Author Full Detail Guide
Valley of the Gods is a scenic drive in southeastern Utah, near Bluff and Mexican Hat. Often called a mini-Monument Valley it has similar formations and geology, without the hordes of tourists. Furthermore, being BLM land, there aren’t the restrictions on hiking and camping associated with Monument Valley.
The Valley of the Gods road connects UT-163 (west of Bluff) and UT-261 (north of Mexican Hat and just south of the Moki Dugway). The road itself is 17 miles long, made of dirt and gravel, and winds its way through the valley and up and down numerous washes. We’d read that it’s recommended you have a 4x4, high-clearance vehicle, but the road conditions were such that anything but a low-clearance sports car could have made the drive. Having said that, it could be a whole other story in wet weather, especially on the steep sections.
Scattered along the drive are dozens of campsites, many of which would offer good sunrises and sunsets. Unfortunately all are located right next to the road. So, if you’re in search of complete solitude, bring your backpack or find another locale. It also looked like the kind of place that you’d want to get to early in order to secure a site as about 70% of them were occupied the morning we drove through. Another option would be to stay at the Valley of the Gods B&B on the northwest end of the road.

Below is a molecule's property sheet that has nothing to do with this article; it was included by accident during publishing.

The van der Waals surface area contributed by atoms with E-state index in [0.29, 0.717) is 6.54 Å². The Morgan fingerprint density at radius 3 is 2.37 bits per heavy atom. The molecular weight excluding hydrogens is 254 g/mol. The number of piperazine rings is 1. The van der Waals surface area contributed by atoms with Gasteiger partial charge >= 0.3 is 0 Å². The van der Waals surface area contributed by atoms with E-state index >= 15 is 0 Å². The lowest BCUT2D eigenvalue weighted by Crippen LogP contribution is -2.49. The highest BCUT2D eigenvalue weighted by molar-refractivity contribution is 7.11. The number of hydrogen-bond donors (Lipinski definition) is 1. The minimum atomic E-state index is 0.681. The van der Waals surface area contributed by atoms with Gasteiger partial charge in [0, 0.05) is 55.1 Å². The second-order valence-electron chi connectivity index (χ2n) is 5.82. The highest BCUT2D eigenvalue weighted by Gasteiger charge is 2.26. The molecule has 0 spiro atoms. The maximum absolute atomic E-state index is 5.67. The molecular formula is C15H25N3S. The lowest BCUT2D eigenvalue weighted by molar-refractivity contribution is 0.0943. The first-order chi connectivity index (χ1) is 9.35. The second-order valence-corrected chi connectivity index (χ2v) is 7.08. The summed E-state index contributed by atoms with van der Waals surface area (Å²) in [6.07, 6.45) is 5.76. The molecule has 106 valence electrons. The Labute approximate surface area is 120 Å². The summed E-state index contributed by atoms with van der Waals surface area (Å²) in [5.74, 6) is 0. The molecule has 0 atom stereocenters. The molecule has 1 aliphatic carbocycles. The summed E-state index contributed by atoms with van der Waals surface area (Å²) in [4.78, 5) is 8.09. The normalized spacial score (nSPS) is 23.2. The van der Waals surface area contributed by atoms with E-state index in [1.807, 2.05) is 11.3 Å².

Note that there are no facilities along the drive, so bring plenty of water and make sure you have enough fuel to get to the nearest gas station.
If you’re interested to know the names of the formations, take along a map such as National Geographic Trails Illustrated - Grand Gulch Cedar Mesa Plateau. You won’t need it for route-finding, though.
Lastly, it looked like a fun place for both motorcycling and bicycling. However, there are some blind curves and “up-downs” that might cause spikes of adrenaline if encountering vehicles going in the other direction!
Check out the Official Route and Triplogs.
WARNING! Hiking and outdoor related sports can be dangerous. Be responsible and prepare for the trip. Study the area you are entering and plan accordingly. Dress for the current and unexpected weather changes. Take plenty of water. Never go alone. Make an itinerary with your plan(s), route(s), destination(s) and expected return time. Give your itinerary to trusted family and/or friends.
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